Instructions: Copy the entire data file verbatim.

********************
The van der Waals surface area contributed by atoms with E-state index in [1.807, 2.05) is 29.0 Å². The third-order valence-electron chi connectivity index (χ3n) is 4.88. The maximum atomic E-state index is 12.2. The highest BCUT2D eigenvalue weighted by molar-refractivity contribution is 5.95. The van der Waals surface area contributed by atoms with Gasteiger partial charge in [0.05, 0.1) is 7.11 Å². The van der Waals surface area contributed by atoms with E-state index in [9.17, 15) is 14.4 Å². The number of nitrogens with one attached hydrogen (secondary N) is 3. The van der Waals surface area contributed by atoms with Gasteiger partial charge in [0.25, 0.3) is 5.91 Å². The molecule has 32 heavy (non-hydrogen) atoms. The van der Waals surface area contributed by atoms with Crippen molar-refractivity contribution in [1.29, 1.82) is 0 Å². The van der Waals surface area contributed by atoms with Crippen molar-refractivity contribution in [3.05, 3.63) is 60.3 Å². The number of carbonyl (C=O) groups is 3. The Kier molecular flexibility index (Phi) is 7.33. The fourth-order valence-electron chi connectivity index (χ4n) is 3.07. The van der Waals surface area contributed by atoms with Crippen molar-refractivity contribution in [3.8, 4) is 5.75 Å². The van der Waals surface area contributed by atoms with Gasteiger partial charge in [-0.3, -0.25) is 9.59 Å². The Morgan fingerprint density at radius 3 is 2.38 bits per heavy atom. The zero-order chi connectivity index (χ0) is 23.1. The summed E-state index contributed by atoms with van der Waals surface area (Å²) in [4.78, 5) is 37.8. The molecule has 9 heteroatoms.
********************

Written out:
The van der Waals surface area contributed by atoms with E-state index in [1.807, 2.05) is 29.0 Å². The third-order valence-electron chi connectivity index (χ3n) is 4.88. The maximum atomic E-state index is 12.2. The highest BCUT2D eigenvalue weighted by molar-refractivity contribution is 5.95. The van der Waals surface area contributed by atoms with Gasteiger partial charge in [0.05, 0.1) is 7.11 Å². The van der Waals surface area contributed by atoms with E-state index in [9.17, 15) is 14.4 Å². The number of nitrogens with one attached hydrogen (secondary N) is 3. The van der Waals surface area contributed by atoms with Gasteiger partial charge in [0.25, 0.3) is 5.91 Å². The molecule has 32 heavy (non-hydrogen) atoms. The van der Waals surface area contributed by atoms with Crippen molar-refractivity contribution in [1.29, 1.82) is 0 Å². The van der Waals surface area contributed by atoms with Crippen molar-refractivity contribution in [3.05, 3.63) is 60.3 Å². The number of carbonyl (C=O) groups is 3. The Kier molecular flexibility index (Phi) is 7.33. The fourth-order valence-electron chi connectivity index (χ4n) is 3.07. The van der Waals surface area contributed by atoms with Crippen molar-refractivity contribution in [3.8, 4) is 5.75 Å². The van der Waals surface area contributed by atoms with Gasteiger partial charge in [-0.3, -0.25) is 9.59 Å². The Morgan fingerprint density at radius 3 is 2.38 bits per heavy atom. The zero-order chi connectivity index (χ0) is 23.1. The summed E-state index contributed by atoms with van der Waals surface area (Å²) in [4.78, 5) is 37.8. The molecule has 9 heteroatoms.